Posts Tagged ‘the sandman’

#CBR4 Cannonball 31: The Sandman, Volume 5: A Game of You by Neil Gaiman

The Sandman Vol. 5: A Game of YouThe Sandman Vol. 5: A Game of You by Neil Gaiman
My rating: 5 of 5 stars

Despite the fact that Dream himself isn’t much in this volume of The Sandman, it’s still a great exploration of the world of dreams. We get to see some nightmares in this volume, and they’re truly disturbing.

I love how Gaiman blurs the lines between dream and reality in this one. It leaves you looking at the room around you and wondering, “Is this real life?”

We find Barbie in New York City. When last we saw her, she was living with her boyfriend, Ken, in Florida, boarding at a house with Rose Walker, who turned out to be a living dream vortex (stay with me). She’s now living in a small apartment with a motley crew of neighbors: George, a seemingly innocuous man with a dark secret inside; Hazel and Foxglove, a lesbian couple about to face an unexpected crisis, and half of which we’ve met before; Thessaly, a “vanilla” girl who’s a lot deeper than she looks; and Wanda, who used to be Alvin.

We’ve seen into Barbie’s dreams before. But we’d never expect Barbie’s dreams to affect the “real” world she lives in.

Gaiman has found a clever and creative way to pose the question of how our dreams affect our everyday lives. It may be unconscious or conscious, but our dreams do play a part in shaping how we view the world around us. What’s important to us at the moment may actually be as insignificant as dust that will blow away in a moment, yet it leaves a lasting impression in our hearts and minds — much like Gaiman’s graphic novel.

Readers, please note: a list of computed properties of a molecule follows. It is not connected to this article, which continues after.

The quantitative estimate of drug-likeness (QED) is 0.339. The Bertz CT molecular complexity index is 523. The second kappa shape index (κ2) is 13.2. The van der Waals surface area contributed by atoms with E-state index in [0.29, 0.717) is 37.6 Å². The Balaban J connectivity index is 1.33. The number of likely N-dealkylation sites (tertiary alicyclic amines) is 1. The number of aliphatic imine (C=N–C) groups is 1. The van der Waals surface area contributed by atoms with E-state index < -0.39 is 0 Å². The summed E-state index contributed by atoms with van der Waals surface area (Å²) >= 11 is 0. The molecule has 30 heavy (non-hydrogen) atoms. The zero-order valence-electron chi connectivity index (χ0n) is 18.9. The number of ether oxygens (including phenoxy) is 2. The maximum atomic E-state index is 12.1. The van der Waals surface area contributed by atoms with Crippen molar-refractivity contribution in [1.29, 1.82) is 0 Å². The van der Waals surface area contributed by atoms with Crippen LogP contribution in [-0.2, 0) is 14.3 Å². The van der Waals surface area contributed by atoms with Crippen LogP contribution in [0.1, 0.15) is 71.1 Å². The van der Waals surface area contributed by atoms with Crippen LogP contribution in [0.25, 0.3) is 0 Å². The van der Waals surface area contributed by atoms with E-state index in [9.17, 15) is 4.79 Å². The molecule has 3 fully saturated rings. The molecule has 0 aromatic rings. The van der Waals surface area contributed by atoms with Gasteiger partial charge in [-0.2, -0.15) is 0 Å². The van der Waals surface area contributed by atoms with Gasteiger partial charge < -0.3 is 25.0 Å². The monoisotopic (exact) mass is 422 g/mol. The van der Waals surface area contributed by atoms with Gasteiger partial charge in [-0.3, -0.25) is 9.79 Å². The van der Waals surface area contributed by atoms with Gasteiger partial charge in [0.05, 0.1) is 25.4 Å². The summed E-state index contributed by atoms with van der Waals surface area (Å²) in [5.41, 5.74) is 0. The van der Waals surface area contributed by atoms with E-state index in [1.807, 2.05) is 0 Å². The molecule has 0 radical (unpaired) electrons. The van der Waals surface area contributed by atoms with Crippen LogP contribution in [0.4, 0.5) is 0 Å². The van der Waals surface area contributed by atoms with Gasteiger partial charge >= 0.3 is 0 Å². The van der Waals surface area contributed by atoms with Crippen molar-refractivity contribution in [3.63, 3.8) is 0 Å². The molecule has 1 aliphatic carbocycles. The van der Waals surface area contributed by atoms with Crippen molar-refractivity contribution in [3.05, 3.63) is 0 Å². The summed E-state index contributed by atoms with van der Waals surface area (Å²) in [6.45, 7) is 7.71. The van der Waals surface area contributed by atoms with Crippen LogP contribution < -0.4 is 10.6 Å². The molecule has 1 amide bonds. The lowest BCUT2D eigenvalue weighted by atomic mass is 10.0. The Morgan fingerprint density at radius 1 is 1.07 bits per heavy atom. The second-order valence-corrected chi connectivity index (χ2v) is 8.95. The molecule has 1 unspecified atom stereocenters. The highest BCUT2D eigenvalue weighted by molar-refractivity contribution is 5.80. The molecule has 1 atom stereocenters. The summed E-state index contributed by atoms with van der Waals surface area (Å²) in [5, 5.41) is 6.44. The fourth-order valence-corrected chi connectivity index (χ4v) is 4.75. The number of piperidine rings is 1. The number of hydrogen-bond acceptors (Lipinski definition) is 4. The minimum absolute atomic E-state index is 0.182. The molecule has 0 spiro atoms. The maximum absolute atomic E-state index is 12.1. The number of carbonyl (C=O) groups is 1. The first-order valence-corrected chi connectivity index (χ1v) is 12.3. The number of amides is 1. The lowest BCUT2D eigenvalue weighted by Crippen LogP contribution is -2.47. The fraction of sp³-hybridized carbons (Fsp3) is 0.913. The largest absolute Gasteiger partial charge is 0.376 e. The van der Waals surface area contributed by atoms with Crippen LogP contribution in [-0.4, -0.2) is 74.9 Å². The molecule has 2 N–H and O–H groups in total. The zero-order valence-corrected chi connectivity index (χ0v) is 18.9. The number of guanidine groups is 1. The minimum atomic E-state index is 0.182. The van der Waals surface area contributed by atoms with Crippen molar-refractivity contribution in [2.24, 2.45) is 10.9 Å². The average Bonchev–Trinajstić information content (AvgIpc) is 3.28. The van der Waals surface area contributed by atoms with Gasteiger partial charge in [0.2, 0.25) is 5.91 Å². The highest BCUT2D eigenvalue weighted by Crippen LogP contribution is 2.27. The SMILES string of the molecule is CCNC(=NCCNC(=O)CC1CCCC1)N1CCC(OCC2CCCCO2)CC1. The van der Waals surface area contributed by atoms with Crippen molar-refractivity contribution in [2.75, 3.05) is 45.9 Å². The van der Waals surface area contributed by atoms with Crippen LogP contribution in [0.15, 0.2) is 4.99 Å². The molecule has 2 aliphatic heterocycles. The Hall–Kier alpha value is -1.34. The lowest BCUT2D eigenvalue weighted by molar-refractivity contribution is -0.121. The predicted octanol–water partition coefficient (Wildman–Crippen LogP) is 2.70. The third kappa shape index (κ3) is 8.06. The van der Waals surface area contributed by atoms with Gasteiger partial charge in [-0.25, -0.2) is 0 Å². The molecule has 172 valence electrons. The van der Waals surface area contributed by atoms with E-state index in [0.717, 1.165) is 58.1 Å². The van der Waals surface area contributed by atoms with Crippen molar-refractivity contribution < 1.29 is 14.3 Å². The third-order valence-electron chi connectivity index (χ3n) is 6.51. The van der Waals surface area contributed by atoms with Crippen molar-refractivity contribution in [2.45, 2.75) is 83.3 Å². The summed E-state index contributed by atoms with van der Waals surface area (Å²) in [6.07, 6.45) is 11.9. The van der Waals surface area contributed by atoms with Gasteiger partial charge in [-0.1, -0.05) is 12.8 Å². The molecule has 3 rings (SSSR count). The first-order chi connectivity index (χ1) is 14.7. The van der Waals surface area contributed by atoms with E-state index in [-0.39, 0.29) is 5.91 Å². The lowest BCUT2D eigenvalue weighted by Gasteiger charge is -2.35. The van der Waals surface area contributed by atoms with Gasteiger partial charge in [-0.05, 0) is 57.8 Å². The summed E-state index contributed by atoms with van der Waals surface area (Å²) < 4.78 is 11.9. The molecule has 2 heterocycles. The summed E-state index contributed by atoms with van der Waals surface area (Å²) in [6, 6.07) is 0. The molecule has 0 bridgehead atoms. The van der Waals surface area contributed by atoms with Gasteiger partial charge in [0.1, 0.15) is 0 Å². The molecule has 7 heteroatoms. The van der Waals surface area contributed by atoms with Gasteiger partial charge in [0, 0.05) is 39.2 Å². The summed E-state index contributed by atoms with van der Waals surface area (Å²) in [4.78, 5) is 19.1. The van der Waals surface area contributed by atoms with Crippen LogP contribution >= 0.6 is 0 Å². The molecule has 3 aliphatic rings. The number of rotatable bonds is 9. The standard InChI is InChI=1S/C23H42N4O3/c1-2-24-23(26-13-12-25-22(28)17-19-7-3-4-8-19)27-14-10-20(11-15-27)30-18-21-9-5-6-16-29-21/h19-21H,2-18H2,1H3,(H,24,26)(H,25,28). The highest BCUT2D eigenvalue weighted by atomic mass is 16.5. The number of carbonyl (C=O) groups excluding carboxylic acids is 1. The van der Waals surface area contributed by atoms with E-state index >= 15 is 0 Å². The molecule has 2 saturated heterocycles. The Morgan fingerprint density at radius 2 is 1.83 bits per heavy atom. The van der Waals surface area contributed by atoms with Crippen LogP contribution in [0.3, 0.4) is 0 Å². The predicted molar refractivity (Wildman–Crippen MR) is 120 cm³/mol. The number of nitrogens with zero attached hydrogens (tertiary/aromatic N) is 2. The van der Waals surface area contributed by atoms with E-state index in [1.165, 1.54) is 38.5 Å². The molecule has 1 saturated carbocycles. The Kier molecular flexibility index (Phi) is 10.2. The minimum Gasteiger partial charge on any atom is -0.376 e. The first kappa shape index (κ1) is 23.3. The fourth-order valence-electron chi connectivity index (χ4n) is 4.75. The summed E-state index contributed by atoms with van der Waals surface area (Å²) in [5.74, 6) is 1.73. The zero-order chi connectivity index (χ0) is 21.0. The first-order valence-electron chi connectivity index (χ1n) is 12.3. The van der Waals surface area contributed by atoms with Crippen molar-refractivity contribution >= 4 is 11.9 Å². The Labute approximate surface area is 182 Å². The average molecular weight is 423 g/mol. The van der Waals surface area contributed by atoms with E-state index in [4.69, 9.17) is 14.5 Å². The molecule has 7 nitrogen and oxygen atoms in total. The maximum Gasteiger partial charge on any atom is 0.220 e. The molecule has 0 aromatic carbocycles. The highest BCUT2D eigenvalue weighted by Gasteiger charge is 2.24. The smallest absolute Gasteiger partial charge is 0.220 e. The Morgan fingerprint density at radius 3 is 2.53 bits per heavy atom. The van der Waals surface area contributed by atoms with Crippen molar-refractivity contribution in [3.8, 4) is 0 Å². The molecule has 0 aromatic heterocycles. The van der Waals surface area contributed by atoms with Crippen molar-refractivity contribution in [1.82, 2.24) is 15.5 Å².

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#CBR4 Cannonball 30: The Sandman, Volume 4: Seasons of Mist by Neil Gaiman

The Sandman, Vol. 4: Season of MistsThe Sandman, Vol. 4: Season of Mists by Neil Gaiman
My rating: 5 of 5 stars

Oh, wow. Just… wow.

Season of Mists moves the story of Dream along. He is one of the Endless, along with his siblings, Death, Desire, Despair, and Destiny. Destiny calls them all together and, as a result of this meeting, Dream goes to Hell to free someone that he wrongfully condemned there ten thousand years ago. But the going won’t be easy because he offended Prince Lucifer (often referred to as “Satan”) the last time he was there.

Things aren’t difficult in quite the way that Dream expected. This volume subtly makes the point that the harder option isn’t always the punishment that we expect it to be, and that the easy road isn’t always the boon we think it is, either. Gaiman tells a very subtle allegory here, and it’s beautifully told.

Neil Gaiman is a serious genius. I can’t wait to see what the next volume is like.

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#CBR4 Cannonball 29: The Sandman, Volume 3: Dream Country by Neil Gaiman

The Sandman, Vol. 3: Dream CountryThe Sandman, Vol. 3: Dream Country by Neil Gaiman
My rating: 5 of 5 stars

Holy cow, I had no idea just how good this series would be. Dream Country doesn’t even do all that much to move the plot forward, but it’s so compelling that it’s still nothing but a pleasure to read.

There are four unrelated stories told in this volume. The first is “Calliope,” about Richard Madoc, a writer who captures the Muse (like, I mean, the Muse, Calliope) and holds her captive in order to write brilliant things. She calls out to the Grey Ladies (the Fates) for help, and they tell her to ask Dream (known to her as Morpheus). We then see the terrible price of compromising integrity in the pursuit of success.

“A Dream of a Thousand Cats” tells the story of the world before recollection, when cats ruled the earth and humans were merely their pets. This all changed when, one day, a human started to dream of ruling the earth himself. This dream spread until a thousand people dreamed it, and it then became reality. A Siamese cat now roams the earth, telling her story and urging other cats to believe and dream, that they might rule the earth once more.